by Wendy Strgar April 25, 2011
“The world breaks everyone, and afterward, some are strong at the broken places.” -Ernest Hemingway
I am coming to love my brokenness or at least I am coming to allow it the space it needs. I am not ashamed of the fear that blinds me or makes it hard to sit still with the uncertainty and disappointment of the moment. I am learning to look at my weaknesses as a friend, or at least a teacher. It is freeing and challenging all at once and my mood is unpredictable, certainly not a measure of any truth.
This is the most challenging part of learning from the broken places. It is so uncomfortable that we want to call it by name. We want to identify it and place blame so appropriate measures can be taken. I am trying to get over the urge to be rid of these tenuous places, where the cracks beneath my feet are clearly visible and there is no ground to hang onto.
Financial worries, relationship ills, work stalls all can easily trigger the broken spaces. Fixating on the story line is one way that the mind tries to get control of the situation. We repeat what happened, or at least our memory of what happened, as though it can explain away the feelings of unworthiness, shame and despair that linger. Actually the story only cements the feelings into us. It becomes hard to tell what is story line and what is real.
The discomfort with the unknowable is the most universal of all fears. It defines the human race and the myriad of dysfunctional behaviors that we employ to try to control, avoid and numb ourselves. Perhaps the most powerful shift that meditation practice has cultivated in me is the skill to bear witness to the fear for moments at a time.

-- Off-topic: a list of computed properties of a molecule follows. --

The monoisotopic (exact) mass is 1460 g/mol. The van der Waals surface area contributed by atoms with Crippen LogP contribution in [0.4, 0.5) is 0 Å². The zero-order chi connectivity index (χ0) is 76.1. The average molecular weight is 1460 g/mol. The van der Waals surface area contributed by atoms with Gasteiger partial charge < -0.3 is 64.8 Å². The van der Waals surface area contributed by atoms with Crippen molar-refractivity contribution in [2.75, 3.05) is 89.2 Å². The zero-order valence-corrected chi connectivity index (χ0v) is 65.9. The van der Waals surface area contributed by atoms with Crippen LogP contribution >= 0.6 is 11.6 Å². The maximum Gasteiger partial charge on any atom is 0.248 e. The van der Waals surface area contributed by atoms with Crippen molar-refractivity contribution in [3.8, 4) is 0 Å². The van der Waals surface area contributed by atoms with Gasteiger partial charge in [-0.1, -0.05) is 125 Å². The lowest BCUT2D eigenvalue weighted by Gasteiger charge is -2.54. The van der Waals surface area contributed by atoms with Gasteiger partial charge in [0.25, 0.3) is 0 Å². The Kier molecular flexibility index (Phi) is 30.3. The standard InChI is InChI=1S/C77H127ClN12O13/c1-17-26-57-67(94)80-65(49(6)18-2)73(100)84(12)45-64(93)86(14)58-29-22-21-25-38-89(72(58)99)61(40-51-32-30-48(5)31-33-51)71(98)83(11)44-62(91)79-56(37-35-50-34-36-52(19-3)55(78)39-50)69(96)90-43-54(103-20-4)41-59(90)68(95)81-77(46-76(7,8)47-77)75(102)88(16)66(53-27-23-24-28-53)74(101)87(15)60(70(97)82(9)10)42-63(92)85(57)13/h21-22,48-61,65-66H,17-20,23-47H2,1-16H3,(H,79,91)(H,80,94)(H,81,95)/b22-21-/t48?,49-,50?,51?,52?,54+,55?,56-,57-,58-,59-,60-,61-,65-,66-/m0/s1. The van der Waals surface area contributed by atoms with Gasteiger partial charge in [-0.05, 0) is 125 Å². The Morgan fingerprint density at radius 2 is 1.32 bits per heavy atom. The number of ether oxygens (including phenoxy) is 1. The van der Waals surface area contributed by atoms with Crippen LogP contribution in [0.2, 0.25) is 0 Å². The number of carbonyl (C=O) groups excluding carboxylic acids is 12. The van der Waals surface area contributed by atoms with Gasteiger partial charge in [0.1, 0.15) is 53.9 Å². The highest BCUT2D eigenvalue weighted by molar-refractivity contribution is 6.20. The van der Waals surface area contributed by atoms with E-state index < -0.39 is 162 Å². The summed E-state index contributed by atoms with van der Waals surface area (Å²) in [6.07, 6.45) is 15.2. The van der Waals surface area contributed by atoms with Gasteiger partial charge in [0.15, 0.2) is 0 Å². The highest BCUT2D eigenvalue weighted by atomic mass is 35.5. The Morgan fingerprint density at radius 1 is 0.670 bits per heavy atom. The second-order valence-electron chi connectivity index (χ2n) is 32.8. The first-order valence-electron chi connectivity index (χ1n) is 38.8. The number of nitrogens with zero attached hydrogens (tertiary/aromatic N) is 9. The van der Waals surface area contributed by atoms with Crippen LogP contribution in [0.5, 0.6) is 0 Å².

Learning how to pay attention to the storm cloud of fear and the associated feelings that climb aboard has shown me the truth to how little substance fear has. We make it real in all our methods of avoiding feeling it. But the feelings will just pass by if you can watch them and not connect them to any stories or identities.
This is a moment to moment occupation when I am in the worst of it. The familiar patterns of story, blame, and avoidance feel like a warm blanket compared to the icy chill of just staying put in the storm. Try it a few times and then you realize how much strength we sacrifice to bad thinking habits. We are so much more worthy than that. It is a true practice of positivity and courage.
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